Each week, I share some of the books and other resources I have found inspiring in my investigation into 3D design for 3D printing. The full list lives here on the pinboard “3D Design to 3D Print Inspirations” and each #3DThursday I share about those that I most highly recommend.
This week, I wanted to highlight a book in the public domain, Handbook of Ornament (Dover Pictorial Archive) by Franz Sales Meyer. While a visit to any bookstore will produce heaping piles of visual design guides and old art books worth mining for design inspiration, few of them have the strange simultaneously antiquated and timeless clarity of these striking illustrations.
I find that this book — with over 3,002 lucid illustrations by Meyer — to be one that I returned to time and again. These illustrations are well enough presented, even checking through some of the so-so volunteer book scans of it in Wikipedia and in my trashed used book edition — and of such tremendous and often odd variety — that I always come away with ideas for how to solve the project at hand, and a bunch of new projects to attempt next.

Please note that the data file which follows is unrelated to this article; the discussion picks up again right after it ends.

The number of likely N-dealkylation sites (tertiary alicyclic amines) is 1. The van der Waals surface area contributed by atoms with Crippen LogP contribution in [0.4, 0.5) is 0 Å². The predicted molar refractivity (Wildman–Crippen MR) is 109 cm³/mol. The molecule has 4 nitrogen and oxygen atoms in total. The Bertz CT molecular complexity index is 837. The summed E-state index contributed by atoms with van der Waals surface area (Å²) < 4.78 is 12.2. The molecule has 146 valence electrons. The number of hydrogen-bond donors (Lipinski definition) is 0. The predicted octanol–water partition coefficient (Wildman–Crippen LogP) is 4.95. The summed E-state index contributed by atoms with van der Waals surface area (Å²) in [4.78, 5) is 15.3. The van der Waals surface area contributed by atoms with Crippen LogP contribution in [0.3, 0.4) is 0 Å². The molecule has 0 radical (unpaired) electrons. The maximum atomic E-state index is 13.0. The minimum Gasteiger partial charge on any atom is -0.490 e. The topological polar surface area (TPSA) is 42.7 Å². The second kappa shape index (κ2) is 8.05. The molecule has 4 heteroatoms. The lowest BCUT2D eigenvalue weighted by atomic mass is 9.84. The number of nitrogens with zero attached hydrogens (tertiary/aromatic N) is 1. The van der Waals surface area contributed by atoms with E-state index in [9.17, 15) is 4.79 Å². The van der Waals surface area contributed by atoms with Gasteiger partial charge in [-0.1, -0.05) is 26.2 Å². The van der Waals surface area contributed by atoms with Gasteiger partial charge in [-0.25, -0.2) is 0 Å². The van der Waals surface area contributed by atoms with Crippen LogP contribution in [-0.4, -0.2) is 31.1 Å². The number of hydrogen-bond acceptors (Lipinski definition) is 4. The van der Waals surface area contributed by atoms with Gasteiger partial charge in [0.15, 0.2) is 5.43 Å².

Another treat in a similar vein is Styles of Ornament by Alexander Speltz, also in the public domain, which has more of an emphasis on historical epics and world cultures. (I only featured the Meyer book because i have a really handy paperback of this on my design shelf — and only the digital version of the Speltz book.)
From the publisher’s description:
This excellent collection of historic decorative ornament contains over 3,000 examples ranging from the cultures of the Greeks and Romans through the Victorians. Among the many different kinds of objects depicted are fine line drawings of chairs, thrones, crowns, heraldic emblems, altars, armor, architecture, and scores of objects used in everyday life. 3002 black-and-white illustrations.
Every Thursday is #3dthursday here at Adafruit! The DIY 3D printing community has passion and dedication for making solid objects from digital models. Recently, we have noticed electronics projects integrated with 3D printed enclosures, brackets, and sculptures, so each Thursday we celebrate and highlight these bold pioneers!
Have you considered building a 3D project around an Arduino or other microcontroller? How about printing a bracket to mount your Raspberry Pi to the back of your HD monitor? And don’t forget the countless LED projects that are possible when you are modeling your projects in 3D!
The Adafruit Learning System has dozens of great tools to get you well on your way to creating incredible works of engineering, interactive art, and design with your 3D printer! If you’ve made a cool project that combines 3D printing and electronics, be sure to let us know, and we’ll feature it here!
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Maker Business — “If Work Is Digital, Why Do We Still Go to the Office?”
Wearables — Stiff upper lip
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